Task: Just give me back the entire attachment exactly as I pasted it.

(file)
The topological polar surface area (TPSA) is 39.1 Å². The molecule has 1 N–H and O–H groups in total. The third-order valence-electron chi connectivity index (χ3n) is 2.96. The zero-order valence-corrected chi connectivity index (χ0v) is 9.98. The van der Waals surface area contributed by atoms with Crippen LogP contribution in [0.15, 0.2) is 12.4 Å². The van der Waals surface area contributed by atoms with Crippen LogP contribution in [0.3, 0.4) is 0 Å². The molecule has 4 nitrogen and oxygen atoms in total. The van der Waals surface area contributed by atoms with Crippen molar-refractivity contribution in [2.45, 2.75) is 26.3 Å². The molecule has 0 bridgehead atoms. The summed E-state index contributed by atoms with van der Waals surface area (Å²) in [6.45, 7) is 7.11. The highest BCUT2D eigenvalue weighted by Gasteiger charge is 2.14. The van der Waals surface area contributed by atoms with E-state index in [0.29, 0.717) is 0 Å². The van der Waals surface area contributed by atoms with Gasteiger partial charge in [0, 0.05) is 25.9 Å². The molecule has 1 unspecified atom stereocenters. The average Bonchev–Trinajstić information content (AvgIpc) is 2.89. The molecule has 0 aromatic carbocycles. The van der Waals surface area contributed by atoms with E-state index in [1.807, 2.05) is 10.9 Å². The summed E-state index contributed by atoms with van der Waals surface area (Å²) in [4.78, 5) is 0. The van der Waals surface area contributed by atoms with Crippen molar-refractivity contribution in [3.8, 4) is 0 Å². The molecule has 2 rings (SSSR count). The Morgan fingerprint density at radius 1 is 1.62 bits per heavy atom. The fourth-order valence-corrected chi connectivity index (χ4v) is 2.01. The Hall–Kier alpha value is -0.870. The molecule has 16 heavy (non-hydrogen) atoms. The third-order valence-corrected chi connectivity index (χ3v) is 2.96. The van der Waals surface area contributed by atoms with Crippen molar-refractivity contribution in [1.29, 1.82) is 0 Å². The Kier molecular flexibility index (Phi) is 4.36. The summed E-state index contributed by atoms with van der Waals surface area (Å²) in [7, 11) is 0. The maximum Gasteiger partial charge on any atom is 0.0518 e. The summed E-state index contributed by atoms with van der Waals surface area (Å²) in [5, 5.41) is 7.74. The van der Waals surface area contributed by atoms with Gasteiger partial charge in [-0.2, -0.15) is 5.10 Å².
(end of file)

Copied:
The topological polar surface area (TPSA) is 39.1 Å². The molecule has 1 N–H and O–H groups in total. The third-order valence-electron chi connectivity index (χ3n) is 2.96. The zero-order valence-corrected chi connectivity index (χ0v) is 9.98. The van der Waals surface area contributed by atoms with Crippen LogP contribution in [0.15, 0.2) is 12.4 Å². The van der Waals surface area contributed by atoms with Crippen LogP contribution in [0.3, 0.4) is 0 Å². The molecule has 4 nitrogen and oxygen atoms in total. The van der Waals surface area contributed by atoms with Crippen molar-refractivity contribution in [2.45, 2.75) is 26.3 Å². The molecule has 0 bridgehead atoms. The summed E-state index contributed by atoms with van der Waals surface area (Å²) in [6.45, 7) is 7.11. The highest BCUT2D eigenvalue weighted by Gasteiger charge is 2.14. The van der Waals surface area contributed by atoms with E-state index in [0.29, 0.717) is 0 Å². The van der Waals surface area contributed by atoms with Gasteiger partial charge in [0, 0.05) is 25.9 Å². The molecule has 1 unspecified atom stereocenters. The average Bonchev–Trinajstić information content (AvgIpc) is 2.89. The molecule has 0 aromatic carbocycles. The van der Waals surface area contributed by atoms with E-state index in [1.807, 2.05) is 10.9 Å². The summed E-state index contributed by atoms with van der Waals surface area (Å²) in [4.78, 5) is 0. The van der Waals surface area contributed by atoms with Crippen molar-refractivity contribution in [3.8, 4) is 0 Å². The molecule has 2 rings (SSSR count). The Morgan fingerprint density at radius 1 is 1.62 bits per heavy atom. The fourth-order valence-corrected chi connectivity index (χ4v) is 2.01. The Hall–Kier alpha value is -0.870. The molecule has 16 heavy (non-hydrogen) atoms. The third-order valence-corrected chi connectivity index (χ3v) is 2.96. The van der Waals surface area contributed by atoms with Crippen molar-refractivity contribution in [1.29, 1.82) is 0 Å². The Kier molecular flexibility index (Phi) is 4.36. The summed E-state index contributed by atoms with van der Waals surface area (Å²) in [7, 11) is 0. The maximum Gasteiger partial charge on any atom is 0.0518 e. The summed E-state index contributed by atoms with van der Waals surface area (Å²) in [5, 5.41) is 7.74. The van der Waals surface area contributed by atoms with Gasteiger partial charge in [-0.2, -0.15) is 5.10 Å².